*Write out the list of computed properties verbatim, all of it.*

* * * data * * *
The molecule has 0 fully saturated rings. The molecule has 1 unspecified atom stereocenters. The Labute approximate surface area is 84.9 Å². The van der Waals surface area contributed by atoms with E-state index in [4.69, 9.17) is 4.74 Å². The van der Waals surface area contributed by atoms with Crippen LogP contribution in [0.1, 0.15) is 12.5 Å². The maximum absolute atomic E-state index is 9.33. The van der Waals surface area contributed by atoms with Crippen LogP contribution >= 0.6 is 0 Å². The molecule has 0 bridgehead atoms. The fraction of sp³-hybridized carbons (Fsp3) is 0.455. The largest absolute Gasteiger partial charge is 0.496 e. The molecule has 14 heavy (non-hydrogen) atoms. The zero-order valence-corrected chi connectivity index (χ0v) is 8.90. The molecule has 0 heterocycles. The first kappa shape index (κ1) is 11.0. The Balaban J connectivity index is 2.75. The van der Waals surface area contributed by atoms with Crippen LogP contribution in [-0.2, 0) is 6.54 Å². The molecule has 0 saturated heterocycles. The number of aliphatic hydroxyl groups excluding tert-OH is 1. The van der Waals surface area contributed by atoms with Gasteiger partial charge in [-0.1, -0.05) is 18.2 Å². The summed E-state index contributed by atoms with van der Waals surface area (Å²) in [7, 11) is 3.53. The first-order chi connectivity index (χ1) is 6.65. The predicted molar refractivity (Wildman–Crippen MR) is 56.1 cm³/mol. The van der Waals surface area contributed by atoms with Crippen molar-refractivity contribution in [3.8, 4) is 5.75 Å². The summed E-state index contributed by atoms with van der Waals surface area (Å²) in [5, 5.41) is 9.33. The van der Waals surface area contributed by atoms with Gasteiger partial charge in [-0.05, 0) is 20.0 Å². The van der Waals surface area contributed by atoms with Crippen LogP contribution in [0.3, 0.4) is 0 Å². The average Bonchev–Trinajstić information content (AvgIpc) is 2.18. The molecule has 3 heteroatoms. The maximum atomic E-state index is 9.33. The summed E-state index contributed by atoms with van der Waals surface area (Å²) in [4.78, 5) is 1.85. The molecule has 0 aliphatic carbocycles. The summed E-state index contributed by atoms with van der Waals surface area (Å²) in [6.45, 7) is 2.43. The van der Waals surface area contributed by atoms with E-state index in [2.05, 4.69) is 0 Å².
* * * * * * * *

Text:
The molecule has 0 fully saturated rings. The molecule has 1 unspecified atom stereocenters. The Labute approximate surface area is 84.9 Å². The van der Waals surface area contributed by atoms with E-state index in [4.69, 9.17) is 4.74 Å². The van der Waals surface area contributed by atoms with Crippen LogP contribution in [0.1, 0.15) is 12.5 Å². The maximum absolute atomic E-state index is 9.33. The van der Waals surface area contributed by atoms with Crippen LogP contribution >= 0.6 is 0 Å². The molecule has 0 bridgehead atoms. The fraction of sp³-hybridized carbons (Fsp3) is 0.455. The largest absolute Gasteiger partial charge is 0.496 e. The molecule has 14 heavy (non-hydrogen) atoms. The zero-order valence-corrected chi connectivity index (χ0v) is 8.90. The molecule has 0 heterocycles. The first kappa shape index (κ1) is 11.0. The Balaban J connectivity index is 2.75. The van der Waals surface area contributed by atoms with Crippen LogP contribution in [-0.2, 0) is 6.54 Å². The molecule has 0 saturated heterocycles. The number of aliphatic hydroxyl groups excluding tert-OH is 1. The van der Waals surface area contributed by atoms with Gasteiger partial charge in [-0.1, -0.05) is 18.2 Å². The summed E-state index contributed by atoms with van der Waals surface area (Å²) in [7, 11) is 3.53. The first-order chi connectivity index (χ1) is 6.65. The predicted molar refractivity (Wildman–Crippen MR) is 56.1 cm³/mol. The van der Waals surface area contributed by atoms with Crippen molar-refractivity contribution in [3.8, 4) is 5.75 Å². The summed E-state index contributed by atoms with van der Waals surface area (Å²) in [5, 5.41) is 9.33. The van der Waals surface area contributed by atoms with Gasteiger partial charge in [-0.05, 0) is 20.0 Å². The van der Waals surface area contributed by atoms with Crippen LogP contribution in [0.3, 0.4) is 0 Å². The average Bonchev–Trinajstić information content (AvgIpc) is 2.18. The molecule has 3 heteroatoms. The maximum atomic E-state index is 9.33. The summed E-state index contributed by atoms with van der Waals surface area (Å²) in [4.78, 5) is 1.85. The molecule has 0 aliphatic carbocycles. The summed E-state index contributed by atoms with van der Waals surface area (Å²) in [6.45, 7) is 2.43. The van der Waals surface area contributed by atoms with E-state index in [2.05, 4.69) is 0 Å².